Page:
This dish is even better reheated the next day.
Note: For my money, the best cheese for this kind of dish — where you want it to melt creamy and smooth — is Hoffman's super sharp cheddar. You'll find it in the grocery deli section or at J.E. Gibbs or Silverglade's at Findlay Market. It's also our go-to burger and grilled cheese sandwich cheese.
The thing about blogs is that once a post moves off the homepage, you’re not so likely to find it again. Sure, blogs are searchable. But there’s that old adage: Out of sight, out of mind. Heck, even I have trouble keeping track of the recipes I’ve posted here.
So when I was browsing through some very long-ago posts and found this amazing recipe for cookie granola, I had to re-post it so you’ll see it again. It’s THAT good.
My friend and fellow food blogger Alison of Two of a Kind Cooks sort of invented this granola-cookie mashup (she calls it cranola), and was on a kick making different variations. If you’ve spent any time around here, you know that I’m a bit obsessed with granola (see my various granola recipes here, here and here). So Alison and I tossed this recipe back and forth in a kind of recipe tennis.
Seriously, you really have to make a batch … soon!
pecan cranberry chocolate cookie granola recipe
makes about 4 cups
½ cup chopped pecans, divided
½ cup granulated sugar
¼ cup coconut oil, room temperature
1 large egg
½ teaspoon vanilla extract
1 cup all-purpose (or white whole-wheat) flour
½ teaspoon cinnamon
½ teaspoon baking soda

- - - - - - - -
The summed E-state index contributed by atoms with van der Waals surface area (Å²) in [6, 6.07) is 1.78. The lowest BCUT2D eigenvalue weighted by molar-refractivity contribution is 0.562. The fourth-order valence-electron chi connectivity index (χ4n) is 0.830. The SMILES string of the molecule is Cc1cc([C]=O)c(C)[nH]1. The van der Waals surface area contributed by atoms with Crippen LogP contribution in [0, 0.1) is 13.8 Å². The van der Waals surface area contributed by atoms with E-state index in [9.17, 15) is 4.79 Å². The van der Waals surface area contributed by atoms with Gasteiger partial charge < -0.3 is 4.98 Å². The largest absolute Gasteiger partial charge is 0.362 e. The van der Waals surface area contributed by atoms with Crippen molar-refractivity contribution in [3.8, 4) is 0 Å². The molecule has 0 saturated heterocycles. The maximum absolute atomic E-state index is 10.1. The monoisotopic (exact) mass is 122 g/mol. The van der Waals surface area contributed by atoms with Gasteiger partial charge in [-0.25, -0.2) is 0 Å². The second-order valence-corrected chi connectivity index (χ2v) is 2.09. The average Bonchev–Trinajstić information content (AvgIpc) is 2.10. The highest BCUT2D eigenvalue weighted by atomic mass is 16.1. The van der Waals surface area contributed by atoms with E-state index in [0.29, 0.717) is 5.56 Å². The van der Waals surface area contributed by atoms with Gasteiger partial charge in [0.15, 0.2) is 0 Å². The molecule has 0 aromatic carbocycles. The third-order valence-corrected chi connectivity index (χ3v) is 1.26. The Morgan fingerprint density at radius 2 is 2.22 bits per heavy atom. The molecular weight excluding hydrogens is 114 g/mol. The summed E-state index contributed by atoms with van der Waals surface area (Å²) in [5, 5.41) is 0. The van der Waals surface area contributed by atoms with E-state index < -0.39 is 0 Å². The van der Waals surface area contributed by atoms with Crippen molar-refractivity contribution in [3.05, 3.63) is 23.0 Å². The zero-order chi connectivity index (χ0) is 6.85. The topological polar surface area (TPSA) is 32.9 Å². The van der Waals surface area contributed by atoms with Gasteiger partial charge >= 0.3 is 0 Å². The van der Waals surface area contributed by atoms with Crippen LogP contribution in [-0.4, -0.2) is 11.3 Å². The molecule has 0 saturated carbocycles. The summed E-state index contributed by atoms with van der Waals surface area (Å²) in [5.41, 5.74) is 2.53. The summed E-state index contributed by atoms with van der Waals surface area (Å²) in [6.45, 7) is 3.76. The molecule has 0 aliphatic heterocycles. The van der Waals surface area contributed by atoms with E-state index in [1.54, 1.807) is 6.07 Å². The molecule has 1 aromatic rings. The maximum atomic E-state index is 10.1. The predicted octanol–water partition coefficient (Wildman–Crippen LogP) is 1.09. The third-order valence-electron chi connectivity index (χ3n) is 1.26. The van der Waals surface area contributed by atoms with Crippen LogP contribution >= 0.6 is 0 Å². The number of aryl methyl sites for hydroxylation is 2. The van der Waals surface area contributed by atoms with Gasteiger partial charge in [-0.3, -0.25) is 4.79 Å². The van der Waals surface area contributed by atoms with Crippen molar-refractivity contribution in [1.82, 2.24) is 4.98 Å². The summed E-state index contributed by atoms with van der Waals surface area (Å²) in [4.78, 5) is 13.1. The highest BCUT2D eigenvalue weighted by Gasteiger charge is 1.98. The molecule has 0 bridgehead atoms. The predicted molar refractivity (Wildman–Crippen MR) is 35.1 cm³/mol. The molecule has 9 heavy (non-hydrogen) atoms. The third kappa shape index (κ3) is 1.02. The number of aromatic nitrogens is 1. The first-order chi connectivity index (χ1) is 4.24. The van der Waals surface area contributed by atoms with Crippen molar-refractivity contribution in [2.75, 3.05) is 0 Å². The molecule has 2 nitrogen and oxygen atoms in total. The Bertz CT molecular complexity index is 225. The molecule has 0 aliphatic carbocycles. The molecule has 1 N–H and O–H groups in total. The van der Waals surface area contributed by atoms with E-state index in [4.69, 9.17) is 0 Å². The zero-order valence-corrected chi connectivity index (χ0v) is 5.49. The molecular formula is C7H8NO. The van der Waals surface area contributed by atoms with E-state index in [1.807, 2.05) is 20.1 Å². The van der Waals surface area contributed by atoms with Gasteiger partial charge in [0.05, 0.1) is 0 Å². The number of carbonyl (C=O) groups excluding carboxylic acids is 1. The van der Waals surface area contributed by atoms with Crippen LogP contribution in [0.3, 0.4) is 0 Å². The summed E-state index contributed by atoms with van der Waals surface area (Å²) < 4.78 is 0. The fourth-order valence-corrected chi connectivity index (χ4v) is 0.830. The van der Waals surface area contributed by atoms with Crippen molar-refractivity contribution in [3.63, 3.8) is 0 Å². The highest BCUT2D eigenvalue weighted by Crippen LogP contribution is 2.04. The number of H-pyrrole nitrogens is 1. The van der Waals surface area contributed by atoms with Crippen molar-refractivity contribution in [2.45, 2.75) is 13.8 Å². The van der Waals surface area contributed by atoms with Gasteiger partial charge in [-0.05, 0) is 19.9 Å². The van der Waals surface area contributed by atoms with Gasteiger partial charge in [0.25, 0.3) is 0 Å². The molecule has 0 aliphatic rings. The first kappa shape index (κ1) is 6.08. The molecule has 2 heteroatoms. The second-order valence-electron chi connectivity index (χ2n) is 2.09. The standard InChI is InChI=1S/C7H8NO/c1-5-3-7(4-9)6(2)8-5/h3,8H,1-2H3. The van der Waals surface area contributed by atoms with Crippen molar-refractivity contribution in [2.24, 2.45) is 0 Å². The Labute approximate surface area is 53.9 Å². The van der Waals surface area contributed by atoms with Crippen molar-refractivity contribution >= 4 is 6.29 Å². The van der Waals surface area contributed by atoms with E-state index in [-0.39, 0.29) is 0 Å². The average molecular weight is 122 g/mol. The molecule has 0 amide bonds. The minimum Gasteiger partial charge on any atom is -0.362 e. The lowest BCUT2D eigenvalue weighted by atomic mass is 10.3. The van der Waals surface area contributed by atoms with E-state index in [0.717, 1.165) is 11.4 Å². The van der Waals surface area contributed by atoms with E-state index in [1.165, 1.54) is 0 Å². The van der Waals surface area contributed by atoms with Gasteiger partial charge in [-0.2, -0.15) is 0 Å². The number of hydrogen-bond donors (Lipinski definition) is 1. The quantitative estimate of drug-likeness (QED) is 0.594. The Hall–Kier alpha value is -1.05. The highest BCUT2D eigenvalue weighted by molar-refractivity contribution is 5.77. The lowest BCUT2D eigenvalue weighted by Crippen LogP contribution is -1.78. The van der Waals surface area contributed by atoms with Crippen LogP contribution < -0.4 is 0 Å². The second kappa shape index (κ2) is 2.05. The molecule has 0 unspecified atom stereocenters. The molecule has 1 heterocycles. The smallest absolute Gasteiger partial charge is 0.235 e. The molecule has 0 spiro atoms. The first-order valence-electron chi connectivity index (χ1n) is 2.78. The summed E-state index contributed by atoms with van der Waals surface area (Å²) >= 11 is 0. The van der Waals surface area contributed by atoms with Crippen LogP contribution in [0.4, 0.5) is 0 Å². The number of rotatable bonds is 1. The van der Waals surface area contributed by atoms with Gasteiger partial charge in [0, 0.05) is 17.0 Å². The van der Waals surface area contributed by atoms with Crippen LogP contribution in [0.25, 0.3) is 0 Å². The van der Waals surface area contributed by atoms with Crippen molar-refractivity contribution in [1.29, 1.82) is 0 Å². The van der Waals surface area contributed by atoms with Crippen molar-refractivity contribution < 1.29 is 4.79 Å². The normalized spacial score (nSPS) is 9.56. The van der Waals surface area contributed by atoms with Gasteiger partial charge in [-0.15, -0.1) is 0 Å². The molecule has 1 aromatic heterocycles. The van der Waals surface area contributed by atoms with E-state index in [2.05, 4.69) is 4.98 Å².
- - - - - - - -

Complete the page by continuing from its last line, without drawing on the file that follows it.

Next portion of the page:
¼ teaspoon salt
2½ cups old-fashioned oats
¼ cup dried cranberries
¼ cup milk or semi-sweet chocolate chips
Store the cranola in an airtight container at room temperature for up to a week, if it lasts that long.
You know what? I’m ready. For fall, that is. (Sort of.) I’ve said my goodbyes to summer corn. I’ve put my shorts away. I’ve bid adieu to 80°. I think I’m OK with the shift in seasons.
This will help me get over the end of summer: Findlay Market’s annual Fall Food Festival on Sunday, October 11th. Fall produce and flowers, craft beer and seasonal cocktails? I’m in. (There’s plenty of fun for the kiddos, too.) I’ll be there, demonstrating a fall riff on one of my favorite recipes from The Findlay Market Cookbook: a terrific orzo salad with seasonal vegetables (we’ll be substituting fall squash and kale for summer tomatoes and cucumber).
Come join us!
I’ve been going through homemade hummus like it’s my job lately, dipping pita chips, crackers, fresh vegetables (and yes, even my finger) in it. A few slices of cucumber, carrot and red pepper with a tablespoon or two of homemade hummus is my go-to afternoon snack.
But a couple of weeks ago, I learned a tip for making hummus that totally changed the game. As we worked together to prep for my class at the Cooking School at Jungle Jim’s in Fairfield, sous chef Ellen Mueller told me this: peel the chickpeas. A chef who taught a class on Middle Eastern cooking insisted that they peel chickpeas for hummus; at first, she was bugged by the extra work, but the results were fantastic. The creamiest, smoothest hummus she’d ever had.
So, do this. Peel the chickpeas. It took me less than 10 minutes to peel 2 cans of chickpeas. It’s kind of fun, actually: You squeeze a chickpea between your fingertips, and it just pops right out of its skin. And when you see the pile of tough skins in the sink, you’ll totally get why this task makes a difference.